By Bridgett Milton
The House of Representatives has instructed its committees on Internal Affairs, Gender and Judiciary to review the FGM abolition bill jointly sent to plenary by Deputy Speaker Fonati Koffa, Rep. Rustonlyn Dennis of Monserrado County (D-4) Rep. Richard Nagbe Koon, Rep. Ceebee C.D. Barsheil (D-3), Rep. Isaac Roland of Maryland County (D-3) and Rep. Thomas Goshua of Grand Bassa County.
While the committees are reviewing the bill, copies will be sent to each lawmaker to engage their various constituents during the July break of the House.
The lawmakers recall that nearly three years ago when the Legislature formed a bipartisan coalition to pass the Domestic Violence Bill, they promised women and children of Liberia to champion a genital mutilation bill.
“Mr. Speaker, even with the recent reversal of the landmark constitutional ruling in the United States of Roe V. Wade, the majority of persons living in civilized democracies still believe that a woman’s right over her body is a private right and may not be interfered with by the State and or traditional institutions”, the lawmakers noted.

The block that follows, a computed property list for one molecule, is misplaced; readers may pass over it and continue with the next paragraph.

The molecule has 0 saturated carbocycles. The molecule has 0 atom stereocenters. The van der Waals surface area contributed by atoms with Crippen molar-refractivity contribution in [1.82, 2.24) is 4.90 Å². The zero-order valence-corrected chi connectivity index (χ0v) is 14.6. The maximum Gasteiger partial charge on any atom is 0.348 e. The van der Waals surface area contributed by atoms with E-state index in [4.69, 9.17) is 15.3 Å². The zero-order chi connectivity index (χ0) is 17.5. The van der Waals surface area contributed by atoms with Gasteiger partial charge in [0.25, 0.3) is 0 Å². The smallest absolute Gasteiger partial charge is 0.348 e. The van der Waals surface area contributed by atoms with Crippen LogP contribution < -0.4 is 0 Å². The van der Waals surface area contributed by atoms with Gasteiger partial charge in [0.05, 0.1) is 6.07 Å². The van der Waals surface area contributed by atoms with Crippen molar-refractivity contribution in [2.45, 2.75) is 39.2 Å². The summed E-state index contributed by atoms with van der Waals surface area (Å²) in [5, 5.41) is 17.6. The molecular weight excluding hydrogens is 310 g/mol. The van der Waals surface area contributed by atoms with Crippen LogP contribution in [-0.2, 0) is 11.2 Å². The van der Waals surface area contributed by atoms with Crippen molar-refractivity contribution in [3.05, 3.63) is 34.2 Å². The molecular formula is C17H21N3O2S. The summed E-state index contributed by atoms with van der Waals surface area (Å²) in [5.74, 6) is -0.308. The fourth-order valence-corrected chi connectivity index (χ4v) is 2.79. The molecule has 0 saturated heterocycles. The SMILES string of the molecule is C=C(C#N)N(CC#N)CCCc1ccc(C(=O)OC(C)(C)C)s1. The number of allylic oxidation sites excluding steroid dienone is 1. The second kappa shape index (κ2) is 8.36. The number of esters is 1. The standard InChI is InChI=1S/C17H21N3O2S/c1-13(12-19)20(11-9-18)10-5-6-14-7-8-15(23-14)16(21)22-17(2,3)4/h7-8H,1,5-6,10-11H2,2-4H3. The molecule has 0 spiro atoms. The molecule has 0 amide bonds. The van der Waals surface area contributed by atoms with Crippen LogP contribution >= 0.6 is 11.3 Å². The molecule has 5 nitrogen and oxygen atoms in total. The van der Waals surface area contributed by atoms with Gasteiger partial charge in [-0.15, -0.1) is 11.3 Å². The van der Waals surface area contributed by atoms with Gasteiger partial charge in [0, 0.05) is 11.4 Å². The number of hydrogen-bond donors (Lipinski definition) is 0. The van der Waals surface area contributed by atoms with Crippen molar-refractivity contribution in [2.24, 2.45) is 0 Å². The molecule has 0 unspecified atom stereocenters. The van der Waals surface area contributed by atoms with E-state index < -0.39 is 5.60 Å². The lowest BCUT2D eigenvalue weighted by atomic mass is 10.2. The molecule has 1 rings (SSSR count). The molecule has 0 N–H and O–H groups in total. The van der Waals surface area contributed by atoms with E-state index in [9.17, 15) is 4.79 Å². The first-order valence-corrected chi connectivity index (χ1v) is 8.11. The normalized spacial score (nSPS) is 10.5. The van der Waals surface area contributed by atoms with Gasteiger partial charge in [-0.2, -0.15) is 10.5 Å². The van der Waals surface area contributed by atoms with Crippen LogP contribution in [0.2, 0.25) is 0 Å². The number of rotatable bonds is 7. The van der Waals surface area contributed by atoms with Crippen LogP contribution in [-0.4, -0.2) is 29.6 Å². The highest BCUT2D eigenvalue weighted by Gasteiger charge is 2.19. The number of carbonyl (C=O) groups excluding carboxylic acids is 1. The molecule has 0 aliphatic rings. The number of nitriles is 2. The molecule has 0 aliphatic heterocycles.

They said it is the responsibility of Liberian democracy to protect the new and the weak, and it is now time to tackle the painful debate of harmful traditional practices especially, female genital mutilation, commonly known as “FGM.”
They added that data is abundant and clear, that FGM has enormous psychosocial, social, and political implications far beyond the painful procedure usually practiced by non-medical personnel.
They noted that evidence is overwhelming that the costs of traditional practices outweigh the benefits, and invidious discrimination is meted out to one section of the Liberian society.
“Mr. Speaker, it is within the spirit of a right to privacy enshrined in our constitution and the global recognition that harmful traditional practices must be abolished that we lay this piece of legislation before plenary for debate and hopeful passage, so no longer will a Liberian woman or girl live through the trauma of the violation of her privacy or the mutilation of her body”, the lawmakers said. Editing by Jonathan Browne